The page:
Automakers continue to cut their reliance on U.S. fleet sales as car rental companies strategically reduce vehicle purchases.
In March, the seven automakers that account for about 95 percent of light-vehicle fleet volume trimmed fleet sales by 2 percent compared with the same month last year. At the same time they boosted retail volume 7 percent.
In the first quarter, fleet was down 6 percent, and retail sales were 3 percent higher.
As daily rental companies have assumed more responsibility for selling their own used stock in recent years, their purchase patterns have changed. As a whole, they are keeping vehicles longer before reselling and buying fewer new units.
The Detroit 3, Toyota Motor Sales and Nissan North America reduced their reliance on fleet sales in March and for the first quarter.
Hyundai-Kia Automotive was the exception, increasing fleet 20 percent as retail volume dropped 3 percent in the first quarter.
General Motors, Ford Motor and Chrysler Group still have the highest fleet mixes of the major players because they dominate the two other fleet sectors: sales to government and commercial buyers.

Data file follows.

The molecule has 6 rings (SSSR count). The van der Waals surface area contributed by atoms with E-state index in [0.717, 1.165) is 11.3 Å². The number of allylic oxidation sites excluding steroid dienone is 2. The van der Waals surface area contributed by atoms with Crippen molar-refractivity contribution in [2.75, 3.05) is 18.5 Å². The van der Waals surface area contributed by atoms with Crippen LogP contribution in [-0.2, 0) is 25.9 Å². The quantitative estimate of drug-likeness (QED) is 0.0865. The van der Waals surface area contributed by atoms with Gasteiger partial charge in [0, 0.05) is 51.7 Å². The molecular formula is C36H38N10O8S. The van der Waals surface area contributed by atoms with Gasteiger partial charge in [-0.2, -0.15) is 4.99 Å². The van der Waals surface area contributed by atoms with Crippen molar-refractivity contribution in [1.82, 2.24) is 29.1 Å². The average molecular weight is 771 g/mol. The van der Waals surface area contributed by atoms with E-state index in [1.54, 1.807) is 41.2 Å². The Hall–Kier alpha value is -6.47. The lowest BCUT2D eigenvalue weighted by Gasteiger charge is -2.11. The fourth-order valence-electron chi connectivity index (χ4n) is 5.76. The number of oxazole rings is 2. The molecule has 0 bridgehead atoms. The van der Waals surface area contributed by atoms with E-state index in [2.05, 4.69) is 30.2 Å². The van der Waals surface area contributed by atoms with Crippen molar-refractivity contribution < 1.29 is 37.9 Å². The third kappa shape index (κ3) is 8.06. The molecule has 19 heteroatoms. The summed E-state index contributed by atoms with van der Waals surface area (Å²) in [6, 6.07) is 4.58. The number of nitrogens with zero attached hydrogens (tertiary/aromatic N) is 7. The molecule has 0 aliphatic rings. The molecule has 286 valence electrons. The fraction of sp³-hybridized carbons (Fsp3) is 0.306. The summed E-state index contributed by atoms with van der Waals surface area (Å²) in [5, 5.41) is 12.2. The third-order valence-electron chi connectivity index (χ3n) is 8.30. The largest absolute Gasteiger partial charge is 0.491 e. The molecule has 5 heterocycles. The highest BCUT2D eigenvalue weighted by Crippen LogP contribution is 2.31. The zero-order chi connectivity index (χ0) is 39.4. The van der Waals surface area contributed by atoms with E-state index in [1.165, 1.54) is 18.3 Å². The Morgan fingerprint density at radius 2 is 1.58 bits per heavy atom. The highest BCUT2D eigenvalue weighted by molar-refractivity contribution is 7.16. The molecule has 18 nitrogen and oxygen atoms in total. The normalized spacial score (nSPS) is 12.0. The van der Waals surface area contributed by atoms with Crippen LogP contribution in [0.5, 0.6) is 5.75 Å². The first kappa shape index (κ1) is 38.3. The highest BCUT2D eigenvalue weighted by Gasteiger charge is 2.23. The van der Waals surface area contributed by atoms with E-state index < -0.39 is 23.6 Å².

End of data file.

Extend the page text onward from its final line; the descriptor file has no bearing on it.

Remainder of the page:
In March, for example, Ford was the top fleet seller with 78,100 units and No. 3 in retail with 166,000 units. Its sales mix was 68 percent retail, 14 percent commercial fleet, 5 percent government and 13 percent daily rental, said Erich Merkle, Ford's top sales analyst.
GM said its 5 percent fleet decline in March was planned, while noting that its commercial fleet rose 5 percent.
For Chrysler Group, March retail sales jumped 19 percent and fleet fell 3 percent, reducing its fleet mix to 23 percent from 26 percent a year earlier.